You get what's called partial retrieval, where you get a piece of the information but not the whole thing. ... Memories compete with each other. And this is true for a name. ... And so if you have learned multiple names that start with the letter K, now what happens is you have this competition where essentially they're fighting with each other.

On the tip-of-the-tongue phenomenon

They call it the tip-of-the-tongue phenomenon ... where you know the information is there, you're aware of something, but it just doesn't. You don't have proof of its existence. You're just working on this complete faith that it exists. There's many reasons why this happened. One of the big ones is you pull out the wrong information. When you pull out the wrong information, what happens is it makes it much harder to find the right information. So in other words, if you're looking for someone named "Fred" and you accidentally pull out "Frank" and you know that's not the name. Now, Frank is very big in your consciousness, and it's fighting against the other memory that you have. And so as a result, you're going to have some trouble. Now, later on, what happens is your mindset changes and you're no longer stuck in that previous mistake. And that's why it can pop up. So what can sometimes happen is that we're looking for something, but then we get the wrong thing. And that leads us so far in the wrong direction that the competition in memory works against us.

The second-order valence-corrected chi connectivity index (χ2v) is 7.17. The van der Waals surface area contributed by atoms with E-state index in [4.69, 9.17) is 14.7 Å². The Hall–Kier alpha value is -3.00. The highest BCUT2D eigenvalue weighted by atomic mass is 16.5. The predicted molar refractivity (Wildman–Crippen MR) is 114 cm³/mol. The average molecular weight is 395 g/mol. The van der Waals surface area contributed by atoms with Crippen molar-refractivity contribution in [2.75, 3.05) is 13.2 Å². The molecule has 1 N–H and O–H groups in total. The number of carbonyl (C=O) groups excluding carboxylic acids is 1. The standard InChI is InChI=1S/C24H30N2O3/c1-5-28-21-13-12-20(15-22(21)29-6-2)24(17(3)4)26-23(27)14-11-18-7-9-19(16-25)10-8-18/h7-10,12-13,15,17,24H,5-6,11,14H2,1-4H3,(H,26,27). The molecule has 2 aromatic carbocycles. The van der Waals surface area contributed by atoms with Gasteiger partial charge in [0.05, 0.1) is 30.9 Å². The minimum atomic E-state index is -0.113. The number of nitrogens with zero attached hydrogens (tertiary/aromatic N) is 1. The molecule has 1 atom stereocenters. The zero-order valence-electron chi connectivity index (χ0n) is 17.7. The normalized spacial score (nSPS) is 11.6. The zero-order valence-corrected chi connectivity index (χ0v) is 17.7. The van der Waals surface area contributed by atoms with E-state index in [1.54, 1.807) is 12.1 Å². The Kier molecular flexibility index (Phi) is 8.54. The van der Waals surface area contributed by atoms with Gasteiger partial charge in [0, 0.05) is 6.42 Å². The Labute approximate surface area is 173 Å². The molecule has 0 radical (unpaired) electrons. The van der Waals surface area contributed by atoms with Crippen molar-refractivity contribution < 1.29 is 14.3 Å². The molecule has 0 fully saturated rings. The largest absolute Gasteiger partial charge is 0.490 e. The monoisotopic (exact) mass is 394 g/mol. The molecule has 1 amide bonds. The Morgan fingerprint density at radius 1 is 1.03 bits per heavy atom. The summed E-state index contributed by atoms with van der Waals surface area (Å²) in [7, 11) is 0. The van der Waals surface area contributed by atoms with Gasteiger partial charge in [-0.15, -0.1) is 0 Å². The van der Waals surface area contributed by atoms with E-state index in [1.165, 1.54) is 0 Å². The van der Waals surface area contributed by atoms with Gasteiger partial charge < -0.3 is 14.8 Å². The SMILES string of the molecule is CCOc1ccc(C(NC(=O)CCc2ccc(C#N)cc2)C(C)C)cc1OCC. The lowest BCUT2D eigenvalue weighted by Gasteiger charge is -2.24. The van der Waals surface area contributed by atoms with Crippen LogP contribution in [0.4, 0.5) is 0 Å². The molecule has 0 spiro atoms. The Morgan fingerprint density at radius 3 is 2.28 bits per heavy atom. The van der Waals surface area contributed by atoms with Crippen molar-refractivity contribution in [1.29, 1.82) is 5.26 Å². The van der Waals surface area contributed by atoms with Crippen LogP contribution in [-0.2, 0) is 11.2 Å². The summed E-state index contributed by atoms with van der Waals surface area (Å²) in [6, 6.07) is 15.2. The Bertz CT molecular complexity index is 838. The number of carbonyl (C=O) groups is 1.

On how interruption hurts our ability to remember

I'll sit in academic talks and I see people checking email during a talk, and I can guarantee you they're not remembering either the email or the talk after they've left the place.

This is the reality of modern life, is that we're constantly being interrupted. Now, sometimes those interruptions are in our world and not of our own making. So any person with a newborn child, for instance, can relate to this idea of you're trying to do something and all of a sudden your child starts crying and your brain is telling you, "Forget everything else. Let's focus on this." Then there's things that we do to ourselves, like, we just have other thoughts that come into our head or we start daydreaming about things. But then I think the most insidious of all are the alerts and the distractions that we put upon ourselves with smartphones and smartwatches where there's things constantly buzzing and grabbing our attention, and then people start to get bad habits like checking texts and emails. For instance, I'll sit in academic talks and I see people checking email during a talk, and I can guarantee you they're not remembering either the email or the talk after they've left the place.

On how stress interferes with memory